3.5 out of 5 stars.
In 1801, the policy was having a two man team of lighthouse keepers was changed after an incident at Smalls Lighthouse in Wales, when one keeper named Thomas died in an accident, leaving the other keeper, also named Thomas, alone to man the lighthouse, resulting in him going a little insane. This tale of two Thomas’s is the inspiration for “The Lighthouse,” a psychological drama directed by Robert Eggers and written by Eggers and his brother Max.
Robert Pattinson and Willem Dafoe play Ephraim Winslow and Thomas Wake, two lighthouse keepers, or wickies, teamed up to man an isolated lighthouse off the coast of New England for four weeks. The older and more experienced Wake forces Winslow to do all the hard manual labor, not even allowing him the keys to the lantern at the top of the lighthouse. Meanwhile Winslow, after finding a carving of a mermaid in his cot, begins having visions of everything from tentacles to mermaids. Reality and fantasy start to blur more and more as time passes, and Wake and Winslow are stranded due to a terrible storm. With little rations and a lot of alcohol, the two men alternately bond and fight, and the initially rational Winslow becomes more and more unhinged.
Eggers made an impact in 2015 with his feature film directorial debut, “The Witch,” a horror movie about a pilgrim family who suffer psychological trauma after the actions of a witch plague their family. While that film was fairly straightforward, “The Lighthouse” is much more abstract, while exploring a similar theme of people stuck in a remote location, losing their minds. There is some mysticism involved in this film as well—Wake tells Winslow not to kill a seagull; it’s bad luck as they contain the souls of sailors—but as the film progresses it becomes harder to distinguish what is real and what is happening in Winslow’s head. The fact that Pattinson and Dafoe are the only actors we see in this film—besides Valeriia Karaman, who plays a mermaid Winslow sees in his visions—narrows down the perspective quite a bit, as we are presented with opposing views from a seasoned keeper and a newbie who just changed professions.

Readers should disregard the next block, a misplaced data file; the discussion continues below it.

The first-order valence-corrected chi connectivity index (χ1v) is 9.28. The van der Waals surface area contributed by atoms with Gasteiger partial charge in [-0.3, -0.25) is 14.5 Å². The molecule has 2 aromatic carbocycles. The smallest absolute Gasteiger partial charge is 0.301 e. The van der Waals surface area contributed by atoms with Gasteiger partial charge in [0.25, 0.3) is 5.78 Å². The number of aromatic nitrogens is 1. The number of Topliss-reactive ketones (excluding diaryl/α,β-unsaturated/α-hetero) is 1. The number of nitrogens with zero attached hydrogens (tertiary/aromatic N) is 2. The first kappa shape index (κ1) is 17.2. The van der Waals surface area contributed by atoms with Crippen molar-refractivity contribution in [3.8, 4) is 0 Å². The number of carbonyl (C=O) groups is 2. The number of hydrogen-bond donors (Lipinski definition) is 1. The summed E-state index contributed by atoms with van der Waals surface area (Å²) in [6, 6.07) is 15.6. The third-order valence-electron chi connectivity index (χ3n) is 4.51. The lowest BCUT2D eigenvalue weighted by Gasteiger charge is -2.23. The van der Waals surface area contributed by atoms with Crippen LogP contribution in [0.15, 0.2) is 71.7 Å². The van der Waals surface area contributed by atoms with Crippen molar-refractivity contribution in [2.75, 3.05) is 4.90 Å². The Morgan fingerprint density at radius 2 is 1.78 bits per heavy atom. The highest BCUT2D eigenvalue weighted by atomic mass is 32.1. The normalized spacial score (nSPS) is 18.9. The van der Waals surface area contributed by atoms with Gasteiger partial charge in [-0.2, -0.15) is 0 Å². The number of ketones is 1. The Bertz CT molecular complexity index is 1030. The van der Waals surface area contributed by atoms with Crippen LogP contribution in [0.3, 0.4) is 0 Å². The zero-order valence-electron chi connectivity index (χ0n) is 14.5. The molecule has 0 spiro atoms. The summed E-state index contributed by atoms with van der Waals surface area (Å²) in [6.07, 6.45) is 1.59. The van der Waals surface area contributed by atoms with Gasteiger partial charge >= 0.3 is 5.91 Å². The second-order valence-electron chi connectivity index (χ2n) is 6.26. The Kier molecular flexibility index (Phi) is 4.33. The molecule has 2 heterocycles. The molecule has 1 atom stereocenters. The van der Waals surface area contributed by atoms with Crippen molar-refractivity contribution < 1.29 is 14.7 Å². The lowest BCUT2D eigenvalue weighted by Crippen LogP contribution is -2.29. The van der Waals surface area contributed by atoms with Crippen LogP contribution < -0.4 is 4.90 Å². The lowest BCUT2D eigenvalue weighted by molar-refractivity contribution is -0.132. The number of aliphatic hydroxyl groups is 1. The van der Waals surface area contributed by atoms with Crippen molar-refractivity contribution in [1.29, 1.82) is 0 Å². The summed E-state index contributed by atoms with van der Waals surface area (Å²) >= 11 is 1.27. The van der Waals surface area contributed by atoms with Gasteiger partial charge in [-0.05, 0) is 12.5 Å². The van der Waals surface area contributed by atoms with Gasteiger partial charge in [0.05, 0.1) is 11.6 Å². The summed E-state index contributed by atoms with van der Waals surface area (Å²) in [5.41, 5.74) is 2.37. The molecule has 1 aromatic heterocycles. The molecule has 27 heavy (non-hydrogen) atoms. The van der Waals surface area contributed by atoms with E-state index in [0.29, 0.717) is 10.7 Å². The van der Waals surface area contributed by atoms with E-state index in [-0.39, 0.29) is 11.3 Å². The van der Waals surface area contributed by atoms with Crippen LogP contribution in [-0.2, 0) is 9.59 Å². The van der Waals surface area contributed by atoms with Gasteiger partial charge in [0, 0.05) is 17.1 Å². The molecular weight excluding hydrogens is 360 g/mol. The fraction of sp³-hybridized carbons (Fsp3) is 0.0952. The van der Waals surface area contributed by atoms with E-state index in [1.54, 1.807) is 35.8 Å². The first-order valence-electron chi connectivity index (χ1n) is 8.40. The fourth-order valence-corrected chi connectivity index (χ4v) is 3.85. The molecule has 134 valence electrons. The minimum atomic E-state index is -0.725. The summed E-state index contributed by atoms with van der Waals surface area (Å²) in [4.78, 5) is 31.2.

And Pattinson and Dafoe are both mesmerizing to behold in this film. Dafoe is every bit the stereotypical old sea captain, and yet, he brings a bit of himself to the role so that it feels a bit less like a parody and a bit more real. Pattinson continues to make intriguing acting choices with this film, effortlessly making Winslow transition from a man just trying to do a job to a man who has so completely lost his grip on his sanity that he is terrifying to behold.
“The Lighthouse” was shot in beautiful black and white, lending a stark atmosphere to the setting and emphasizing Pattinson and Dafoe’s features. The cinematography is stunning, whether we are watching the characters in close-up or a sprawling shot of the waves crashing against the lighthouse. The film is lit in a way that it feels like the only light we see is the natural light within the scene, resulting in shadowy corners that lend themselves to the overall feeling of dread that pervades each scene. There is a feeling of, maybe not terror, but tension, that is ever-present, particularly when the camera follows Winslow, as we often see his face before seeing what he sees
But the film never really transcends beyond that one-note sense of dread, even when everything culminates at the end. The script is sometimes darkly amusing, often weird, but there isn’t any emotional pull to invest the audience as anything more than an intrigued observer. “The Lighthouse” is a film that would likely benefit from a second or third viewing, but, as beautifully crafted as it is, I’m not sure that I would want to watch it again. Eggers’ film isn’t so much a piece of entertainment as it is a piece of art: wonderful to stare at and contemplate for a while, and maybe some people will get more out of it than others. I appreciate it, and I’m interested to see what projects Eggers continues to bring to the big screen in the future—but I don’t know that I can applaud it any further beyond that.
Runtime: 109 minutes. Rated R.